I’m a sucker for self-improvement articles and books. Medium is full of life coaches and “teachers” telling you how to live your life to its maximum potential. Most of the time, I read and dismiss. In fact, the last self-improvement book I think that made an ounce of difference for me mentally was Mark Manson’s The Subtle Art of Not Giving a F*ck: A Counterintuitive Approach to Living a Good Life.
His latest, Everything Is F*cked: A Book About Hope is along the same lines, but different. I haven’t finished it yet. I’ve been listening to the audiobook and while I love that Manson is reading his own stuff, it’s not really connecting with me.
Pretty sure the reason is I’m not a hopeful person. I’m a person who puts on a happy face most of the time. My attitude is, sincerely, not a good quality. “Most people are good” is not a philosophy I adhere to, but it is one my wife feels strongly about. I think most people confuse realism, pessimism, and cynicism and I certainly waffle around on the subjects.
Cynicism, realism, pessimism are all sides of the same coin. Maybe I’m just a disappointed idealist? Maybe I’m simply disillusioned with the way the world works? I’ve been hurt many times by people I’ve trusted and so I tend to be wary of people’s motivations. My hope many times is that I’m proven wrong.
My wife is pragmatic. She sees all the angles, covers for every eventuality, and has a plan of attack. I’m not like that at all. My mind isn’t wired in the same way. Her approach is much better.
For me, it’s hard to be hopeful when I look all around and see despair and tragedy.
However, recognizing this negative quality about myself is important. If, at the very least, I try and suppress it and at the most try to remove it from my mindset.
We Can Be Heroes
I grew up in a house full of comic books. My Dad was an avid collector. It’s funny how many of my comic book heroes growing up were all about hope.
In the dreadful Man of Steel movie, the writer explains away Superman’s S shield as the Kryptonian symbol of hope. Along with Spider-Man and Batman, Superman has been a large part of my life. All three of those comic book super heroes are about hope in the face of tragedy.
I should remind myself about that important aspect on a regular basis.
My favorite band is KISS. For all their flash and glam, their music has always been about having a good time, being positive, and striving to be better. Life is a joy. It isn’t sad or depressing. I never feel hopeless after listening to KISS or watching them perform.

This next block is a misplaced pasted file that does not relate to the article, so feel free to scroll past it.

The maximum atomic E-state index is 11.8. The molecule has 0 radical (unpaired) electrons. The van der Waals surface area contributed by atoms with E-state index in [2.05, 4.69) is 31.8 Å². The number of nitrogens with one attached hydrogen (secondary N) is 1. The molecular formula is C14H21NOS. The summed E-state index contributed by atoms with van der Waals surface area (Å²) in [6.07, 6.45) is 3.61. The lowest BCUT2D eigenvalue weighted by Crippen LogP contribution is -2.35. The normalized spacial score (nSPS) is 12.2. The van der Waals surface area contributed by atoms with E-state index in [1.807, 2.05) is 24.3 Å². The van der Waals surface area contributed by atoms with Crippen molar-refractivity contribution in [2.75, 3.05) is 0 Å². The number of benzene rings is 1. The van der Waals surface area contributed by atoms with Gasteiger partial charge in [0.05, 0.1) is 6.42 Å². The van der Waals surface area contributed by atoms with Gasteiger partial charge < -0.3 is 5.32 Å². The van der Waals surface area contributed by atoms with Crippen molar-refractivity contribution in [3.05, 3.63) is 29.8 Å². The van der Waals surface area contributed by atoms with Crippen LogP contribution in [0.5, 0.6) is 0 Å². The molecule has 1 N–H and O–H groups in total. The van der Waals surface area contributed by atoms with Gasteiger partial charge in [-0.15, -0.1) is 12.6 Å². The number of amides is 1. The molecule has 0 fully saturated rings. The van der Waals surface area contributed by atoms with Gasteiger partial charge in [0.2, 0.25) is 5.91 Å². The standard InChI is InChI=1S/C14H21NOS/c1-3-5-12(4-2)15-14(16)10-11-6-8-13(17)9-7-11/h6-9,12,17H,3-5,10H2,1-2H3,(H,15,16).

This mental state of mine about hopelessness needs to change. It is a poor mindstate. I should take a cue from my heroes and be more hopeful.
The ability to recognize my shortcomings is a blessing and a curse. It’s hard for me to see if I’m doing a good job or just coasting by. I have doubts all the time that I’m not good enough and it was all a big mistake and thank you for coming, but we will be looking in a different direction. Buh bye.
Fear and anxiety are at the forefront of my thinking all the time. I do not always have a massive amount of confidence. They are tied directly to my feelings of hopelessness too.
What I’ve learned over the years is to embrace the doubts, acknowledge they exist in my head, and use the feeling to be strategic and move forward. Many times I’ve been too confident and crashed and burned. Consequently, I hate being not ready.
Sometimes I need a pep talk. I’m married to the best person in the world and when I’m feeling hopeless and doubting my abilities, she is right there with the right words to motivate me and get me going. I appreciate her everyday.
Doubts and hopelessness go hand in hand. I used to think both were more “real.” If I was anxious, I would hide it behind pessimism and cynicism. Ultimately, that hasn’t really turned out well for me.
So, today and moving forward I’m going to be more hopeful and, in turn, less fearful. I will always have my internal struggles and doubts, but it’s time to change my mindset.
Will you join me?